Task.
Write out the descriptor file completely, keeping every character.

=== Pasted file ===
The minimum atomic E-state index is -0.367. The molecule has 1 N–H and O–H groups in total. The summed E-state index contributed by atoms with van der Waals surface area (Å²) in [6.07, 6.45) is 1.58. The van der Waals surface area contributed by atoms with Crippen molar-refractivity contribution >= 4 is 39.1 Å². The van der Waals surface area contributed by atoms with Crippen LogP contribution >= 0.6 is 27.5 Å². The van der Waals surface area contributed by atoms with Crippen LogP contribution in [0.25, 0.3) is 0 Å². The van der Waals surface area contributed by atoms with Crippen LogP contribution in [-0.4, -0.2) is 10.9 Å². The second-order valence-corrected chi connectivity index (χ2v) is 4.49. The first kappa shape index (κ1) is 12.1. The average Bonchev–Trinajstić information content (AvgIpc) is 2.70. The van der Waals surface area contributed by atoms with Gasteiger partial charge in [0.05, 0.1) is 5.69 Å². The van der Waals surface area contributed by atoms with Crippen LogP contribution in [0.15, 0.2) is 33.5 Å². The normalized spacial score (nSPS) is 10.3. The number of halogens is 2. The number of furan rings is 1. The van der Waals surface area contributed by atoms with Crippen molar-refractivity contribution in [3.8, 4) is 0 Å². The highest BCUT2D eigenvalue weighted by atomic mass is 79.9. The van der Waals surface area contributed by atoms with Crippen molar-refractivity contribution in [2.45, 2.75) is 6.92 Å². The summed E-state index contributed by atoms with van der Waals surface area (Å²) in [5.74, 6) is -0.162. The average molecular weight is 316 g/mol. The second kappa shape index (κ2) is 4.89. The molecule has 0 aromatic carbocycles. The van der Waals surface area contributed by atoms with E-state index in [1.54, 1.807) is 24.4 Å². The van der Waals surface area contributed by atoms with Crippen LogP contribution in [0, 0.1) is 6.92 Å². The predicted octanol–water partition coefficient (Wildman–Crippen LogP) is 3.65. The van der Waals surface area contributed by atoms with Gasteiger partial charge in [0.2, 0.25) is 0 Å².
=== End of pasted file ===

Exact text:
The minimum atomic E-state index is -0.367. The molecule has 1 N–H and O–H groups in total. The summed E-state index contributed by atoms with van der Waals surface area (Å²) in [6.07, 6.45) is 1.58. The van der Waals surface area contributed by atoms with Crippen molar-refractivity contribution >= 4 is 39.1 Å². The van der Waals surface area contributed by atoms with Crippen LogP contribution >= 0.6 is 27.5 Å². The van der Waals surface area contributed by atoms with Crippen LogP contribution in [0.25, 0.3) is 0 Å². The van der Waals surface area contributed by atoms with Crippen LogP contribution in [-0.4, -0.2) is 10.9 Å². The second-order valence-corrected chi connectivity index (χ2v) is 4.49. The first kappa shape index (κ1) is 12.1. The average Bonchev–Trinajstić information content (AvgIpc) is 2.70. The van der Waals surface area contributed by atoms with Gasteiger partial charge in [0.05, 0.1) is 5.69 Å². The van der Waals surface area contributed by atoms with Crippen LogP contribution in [0.15, 0.2) is 33.5 Å². The normalized spacial score (nSPS) is 10.3. The number of halogens is 2. The number of furan rings is 1. The van der Waals surface area contributed by atoms with Crippen molar-refractivity contribution in [3.8, 4) is 0 Å². The highest BCUT2D eigenvalue weighted by atomic mass is 79.9. The van der Waals surface area contributed by atoms with Crippen molar-refractivity contribution in [2.45, 2.75) is 6.92 Å². The summed E-state index contributed by atoms with van der Waals surface area (Å²) in [5.74, 6) is -0.162. The average molecular weight is 316 g/mol. The second kappa shape index (κ2) is 4.89. The molecule has 0 aromatic carbocycles. The van der Waals surface area contributed by atoms with E-state index in [1.54, 1.807) is 24.4 Å². The van der Waals surface area contributed by atoms with Crippen LogP contribution in [0, 0.1) is 6.92 Å². The predicted octanol–water partition coefficient (Wildman–Crippen LogP) is 3.65. The van der Waals surface area contributed by atoms with Gasteiger partial charge in [0.2, 0.25) is 0 Å².